An SSL certificate is a digital document that establishes the identity of a website owner, as well as identifies them as someone who has been authorized to deliver sensitive information via their website. It’s important to get an SSL certificate for your website. This will tell search engines that they can trust your site because it’s secure!
Recommendation: Companies like Let’s Encrypt offer SSL certificates.
Enabling HTTPS on your website is a crucial step toward making your website secure.
HTTPS is a layer of security on top of HTTP that encrypts the connection between a browser and your website. It ensures that any data shared with your visitors remain private and secure from hackers or unauthorized access.
Recommendation: CAPTCHA providers like GeeTest ensures both ease of use and security in every step of your online customer journey. It makes human-bot verification a smooth and reliable experience for your customers and yourself.
Legal compliance is an essential part of any website. Your site needs to be in line with legal requirements to run smoothly, and it’s not just about protecting you from liability—it’s also about protecting your customers.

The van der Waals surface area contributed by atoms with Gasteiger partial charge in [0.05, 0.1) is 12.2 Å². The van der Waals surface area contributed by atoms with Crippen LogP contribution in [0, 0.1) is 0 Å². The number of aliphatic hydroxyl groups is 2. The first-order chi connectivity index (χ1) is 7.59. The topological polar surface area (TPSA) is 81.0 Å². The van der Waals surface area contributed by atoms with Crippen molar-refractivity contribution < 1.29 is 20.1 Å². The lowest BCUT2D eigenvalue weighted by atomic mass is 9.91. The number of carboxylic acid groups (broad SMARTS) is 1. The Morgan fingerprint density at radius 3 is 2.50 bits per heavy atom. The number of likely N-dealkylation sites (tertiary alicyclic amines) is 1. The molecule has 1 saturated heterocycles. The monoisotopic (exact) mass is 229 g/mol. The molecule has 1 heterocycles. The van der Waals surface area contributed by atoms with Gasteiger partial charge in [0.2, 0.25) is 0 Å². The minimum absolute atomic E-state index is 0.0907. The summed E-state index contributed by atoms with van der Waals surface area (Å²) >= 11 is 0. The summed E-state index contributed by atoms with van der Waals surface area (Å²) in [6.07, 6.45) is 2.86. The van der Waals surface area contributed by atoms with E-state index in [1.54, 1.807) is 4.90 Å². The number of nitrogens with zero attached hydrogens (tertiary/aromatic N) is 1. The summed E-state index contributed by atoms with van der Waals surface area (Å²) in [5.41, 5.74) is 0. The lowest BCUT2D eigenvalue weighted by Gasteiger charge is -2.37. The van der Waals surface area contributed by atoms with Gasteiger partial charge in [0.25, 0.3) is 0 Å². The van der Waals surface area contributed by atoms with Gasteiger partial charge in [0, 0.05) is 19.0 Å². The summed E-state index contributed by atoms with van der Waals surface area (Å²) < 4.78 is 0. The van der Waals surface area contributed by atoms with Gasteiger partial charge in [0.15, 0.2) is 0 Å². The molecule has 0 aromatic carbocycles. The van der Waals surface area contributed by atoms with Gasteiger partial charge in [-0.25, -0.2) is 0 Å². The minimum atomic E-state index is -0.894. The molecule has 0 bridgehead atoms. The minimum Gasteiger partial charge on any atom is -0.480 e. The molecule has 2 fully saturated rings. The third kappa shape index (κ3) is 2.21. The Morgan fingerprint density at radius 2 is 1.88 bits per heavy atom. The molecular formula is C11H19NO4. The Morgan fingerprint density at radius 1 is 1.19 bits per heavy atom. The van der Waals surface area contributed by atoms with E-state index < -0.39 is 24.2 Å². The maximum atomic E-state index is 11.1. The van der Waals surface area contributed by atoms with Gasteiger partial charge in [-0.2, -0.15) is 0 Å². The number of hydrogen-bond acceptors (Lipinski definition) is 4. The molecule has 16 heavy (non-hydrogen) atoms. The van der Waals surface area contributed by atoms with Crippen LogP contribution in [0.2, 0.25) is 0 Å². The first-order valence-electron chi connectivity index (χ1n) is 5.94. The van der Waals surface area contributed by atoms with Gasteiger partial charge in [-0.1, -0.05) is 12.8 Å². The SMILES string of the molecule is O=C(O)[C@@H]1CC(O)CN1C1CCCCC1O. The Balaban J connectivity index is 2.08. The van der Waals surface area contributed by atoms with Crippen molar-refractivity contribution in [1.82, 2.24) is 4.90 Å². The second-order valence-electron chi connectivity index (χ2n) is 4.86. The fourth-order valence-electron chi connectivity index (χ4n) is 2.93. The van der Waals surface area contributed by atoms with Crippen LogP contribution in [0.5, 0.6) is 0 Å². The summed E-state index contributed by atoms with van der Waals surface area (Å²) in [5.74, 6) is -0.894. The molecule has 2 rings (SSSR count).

Before you launch your website, you’ll want to make sure that you’re in compliance with all relevant laws and regulations. Check for any federal, state, or local laws that apply to your business. This can include things like copyrights and trademarks laws, employment laws, and tax laws.
If possible, make sure you’re in compliance with the Payment Card Industry Data Security Standard (PCI DSS). It’s a set of standards that helps protect credit card information and other sensitive data during transmission or storage. If you’re not compliant with PCI DSS, you could be held liable for any data breaches that occur on your website—even if they weren’t caused by you!
If your website is going to be used by customers who are disabled, it must be ADA compliant. This means that the site must comply with the Americans With Disabilities Act and other relevant laws that protect people with disabilities.
We will take a look at accessibility best practices in detail later in the article.
Here are a few quick things that you can do to make your website legally compliant:
Add terms and conditions
A good T&C page will also help protect you against liability if someone sues you because they feel that you have broken the law or misrepresented yourself in some way.
Cookies can actually be good for marketers, but they could also be a bane for modern internet users who want to keep their privacy intact. That is why we recommend that if your website will use a lot of cookies, you add an entire page dedicated solely to explaining how it uses them and what kind of data it collects from users. The page should also explain how users can manage cookies or remove or block them from their devices.